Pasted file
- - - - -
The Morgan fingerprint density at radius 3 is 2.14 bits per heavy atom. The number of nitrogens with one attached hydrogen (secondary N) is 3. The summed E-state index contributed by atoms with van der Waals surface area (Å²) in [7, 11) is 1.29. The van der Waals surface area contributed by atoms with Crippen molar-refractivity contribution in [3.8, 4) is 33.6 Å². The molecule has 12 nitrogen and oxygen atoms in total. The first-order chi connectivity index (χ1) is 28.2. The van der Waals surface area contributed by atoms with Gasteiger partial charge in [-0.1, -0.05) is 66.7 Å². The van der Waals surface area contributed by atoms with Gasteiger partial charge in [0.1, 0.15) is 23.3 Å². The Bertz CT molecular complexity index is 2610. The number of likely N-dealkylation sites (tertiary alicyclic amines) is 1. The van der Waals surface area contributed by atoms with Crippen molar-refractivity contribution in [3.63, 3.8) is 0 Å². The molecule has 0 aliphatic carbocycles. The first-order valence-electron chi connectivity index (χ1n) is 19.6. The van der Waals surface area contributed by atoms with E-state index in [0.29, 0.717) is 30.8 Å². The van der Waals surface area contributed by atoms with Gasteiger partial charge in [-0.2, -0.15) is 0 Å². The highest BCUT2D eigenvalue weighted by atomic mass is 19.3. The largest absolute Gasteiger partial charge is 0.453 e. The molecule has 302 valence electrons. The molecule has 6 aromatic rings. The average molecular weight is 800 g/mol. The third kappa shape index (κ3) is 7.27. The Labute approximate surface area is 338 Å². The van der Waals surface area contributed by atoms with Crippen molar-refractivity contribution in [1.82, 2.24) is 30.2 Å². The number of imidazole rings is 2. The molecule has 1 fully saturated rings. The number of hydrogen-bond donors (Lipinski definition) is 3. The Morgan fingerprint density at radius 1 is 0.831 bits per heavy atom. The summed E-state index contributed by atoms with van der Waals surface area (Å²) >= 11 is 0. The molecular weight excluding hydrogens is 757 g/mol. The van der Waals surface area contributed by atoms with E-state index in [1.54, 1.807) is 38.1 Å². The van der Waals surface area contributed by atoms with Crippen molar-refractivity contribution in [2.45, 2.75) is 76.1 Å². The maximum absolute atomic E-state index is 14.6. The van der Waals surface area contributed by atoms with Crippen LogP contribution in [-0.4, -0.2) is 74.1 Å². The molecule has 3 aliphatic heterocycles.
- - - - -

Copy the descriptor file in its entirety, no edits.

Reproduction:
The Morgan fingerprint density at radius 3 is 2.14 bits per heavy atom. The number of nitrogens with one attached hydrogen (secondary N) is 3. The summed E-state index contributed by atoms with van der Waals surface area (Å²) in [7, 11) is 1.29. The van der Waals surface area contributed by atoms with Crippen molar-refractivity contribution in [3.8, 4) is 33.6 Å². The molecule has 12 nitrogen and oxygen atoms in total. The first-order chi connectivity index (χ1) is 28.2. The van der Waals surface area contributed by atoms with Gasteiger partial charge in [-0.1, -0.05) is 66.7 Å². The van der Waals surface area contributed by atoms with Gasteiger partial charge in [0.1, 0.15) is 23.3 Å². The Bertz CT molecular complexity index is 2610. The number of likely N-dealkylation sites (tertiary alicyclic amines) is 1. The van der Waals surface area contributed by atoms with Crippen molar-refractivity contribution in [3.63, 3.8) is 0 Å². The molecule has 0 aliphatic carbocycles. The first-order valence-electron chi connectivity index (χ1n) is 19.6. The van der Waals surface area contributed by atoms with E-state index in [0.29, 0.717) is 30.8 Å². The van der Waals surface area contributed by atoms with Gasteiger partial charge in [-0.2, -0.15) is 0 Å². The highest BCUT2D eigenvalue weighted by atomic mass is 19.3. The largest absolute Gasteiger partial charge is 0.453 e. The molecule has 302 valence electrons. The molecule has 6 aromatic rings. The average molecular weight is 800 g/mol. The third kappa shape index (κ3) is 7.27. The Labute approximate surface area is 338 Å². The van der Waals surface area contributed by atoms with Crippen molar-refractivity contribution in [1.82, 2.24) is 30.2 Å². The number of imidazole rings is 2. The molecule has 1 fully saturated rings. The number of hydrogen-bond donors (Lipinski definition) is 3. The Morgan fingerprint density at radius 1 is 0.831 bits per heavy atom. The summed E-state index contributed by atoms with van der Waals surface area (Å²) >= 11 is 0. The molecular weight excluding hydrogens is 757 g/mol. The van der Waals surface area contributed by atoms with E-state index in [1.54, 1.807) is 38.1 Å². The van der Waals surface area contributed by atoms with Crippen molar-refractivity contribution in [2.45, 2.75) is 76.1 Å². The maximum absolute atomic E-state index is 14.6. The van der Waals surface area contributed by atoms with Crippen LogP contribution in [-0.4, -0.2) is 74.1 Å². The molecule has 3 aliphatic heterocycles.